Screen printing has proven itself as an effective method of decorating three-dimensional items and unusually shaped products at high production speeds. This article introduces the printing systems used for such jobs and the innovations they feature to accommodate challenging products.
By Harald Gavin
Screens can be tilted for printing onto tapered containers, such as cosmetic jars (Figure 3), but this is not practical when the taper angle of the items is greater than 12°. Containers with taper angles greater than 12° must be treated like conical containers. These containers must be tilted, and specially shaped screens are required to compensate for wide images. A straight screen may be used for narrow images, such as those that are printed onto the outside of cereal bowls.
Facilitating the process with additional motors
Adding a second servo motor to a fixture facilitates tilting of the fixture. Such a configuration is used successfully for printing onto cereal bowls and serving bowls (Figure 4). Movement synchronization of five servo axes during printing enables the decoration of oblong bowls.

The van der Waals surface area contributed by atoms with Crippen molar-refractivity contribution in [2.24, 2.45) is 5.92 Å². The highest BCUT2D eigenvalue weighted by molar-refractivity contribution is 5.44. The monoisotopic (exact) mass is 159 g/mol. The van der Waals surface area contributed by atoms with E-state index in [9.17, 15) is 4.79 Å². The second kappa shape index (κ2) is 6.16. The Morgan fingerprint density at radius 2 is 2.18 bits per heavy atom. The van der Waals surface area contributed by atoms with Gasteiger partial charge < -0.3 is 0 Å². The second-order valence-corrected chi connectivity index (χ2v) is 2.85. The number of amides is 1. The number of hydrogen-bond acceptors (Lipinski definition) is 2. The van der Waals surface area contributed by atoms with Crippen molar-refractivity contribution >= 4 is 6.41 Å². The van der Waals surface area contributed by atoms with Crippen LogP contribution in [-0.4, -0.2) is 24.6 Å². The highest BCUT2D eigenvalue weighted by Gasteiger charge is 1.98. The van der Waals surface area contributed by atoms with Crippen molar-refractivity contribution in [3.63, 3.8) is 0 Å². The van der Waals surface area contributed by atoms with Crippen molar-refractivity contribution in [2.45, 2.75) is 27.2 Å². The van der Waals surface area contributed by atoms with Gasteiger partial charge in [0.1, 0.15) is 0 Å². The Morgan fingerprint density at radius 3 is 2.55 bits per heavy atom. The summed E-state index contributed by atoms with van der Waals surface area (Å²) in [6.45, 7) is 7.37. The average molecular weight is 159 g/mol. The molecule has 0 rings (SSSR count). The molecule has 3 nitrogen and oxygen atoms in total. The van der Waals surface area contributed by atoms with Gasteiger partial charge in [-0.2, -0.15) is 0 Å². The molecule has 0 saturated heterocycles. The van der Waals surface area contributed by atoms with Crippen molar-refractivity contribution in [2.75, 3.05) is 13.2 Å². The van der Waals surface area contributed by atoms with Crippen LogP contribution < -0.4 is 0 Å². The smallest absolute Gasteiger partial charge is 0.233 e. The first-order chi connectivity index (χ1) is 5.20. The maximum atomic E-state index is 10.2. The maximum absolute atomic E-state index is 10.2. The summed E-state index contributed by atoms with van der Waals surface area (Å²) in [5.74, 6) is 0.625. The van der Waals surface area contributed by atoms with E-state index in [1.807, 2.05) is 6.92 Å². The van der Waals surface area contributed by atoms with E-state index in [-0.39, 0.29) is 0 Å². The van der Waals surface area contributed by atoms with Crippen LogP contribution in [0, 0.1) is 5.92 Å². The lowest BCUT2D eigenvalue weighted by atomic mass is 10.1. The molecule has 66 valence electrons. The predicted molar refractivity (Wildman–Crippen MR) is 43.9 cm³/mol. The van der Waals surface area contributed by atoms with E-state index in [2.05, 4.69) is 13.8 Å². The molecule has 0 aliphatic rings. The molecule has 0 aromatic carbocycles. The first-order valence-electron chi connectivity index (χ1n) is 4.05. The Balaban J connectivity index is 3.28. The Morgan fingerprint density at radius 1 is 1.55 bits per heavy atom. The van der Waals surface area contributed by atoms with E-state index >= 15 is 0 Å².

Servo motors can accelerate and decelerate quickly—a feature that can be used advantageously when printing onto square containers or onto oblong bowls. The printing speed does not need to be constant during the printing cycle. Printing around corners with a small diameter must happen slowly, but printing along the sides be done faster. Optimizing the printing speed, dependent on the shape of a section of the contour, ensures high print quality and maximum production throughput (Figures 5 and 6).
Other benefits of servo motors
The extensive use of servo motors for driving the fixtures also enables the optimization of other stages of the de-coration process in the screen-printing machine and simplifies the optical positioning of a container prior to printing. The fixture need not be disengaged from a main drive; therefore, accuracy is not lost when the fixture is again engaged with the main drive. An optical positioning system detects the target on a quickly rotating container, overshoots the target, and stops the container. The container immediately turns slowly in reverse direction and is stopped accurately when the target is detected again.
Optimizing the rotation of an item under a UV lamp also is possible. A container can be rotated not just once, but twice or three times. Servo motors also can improve surface treatments. A container under a flame can either be turned slowly once or fast twice. The speed profile can be selected to ensure a uniform treatment around the container’s circumference.
Did you enjoy this article? Click here to subscribe to the magazine.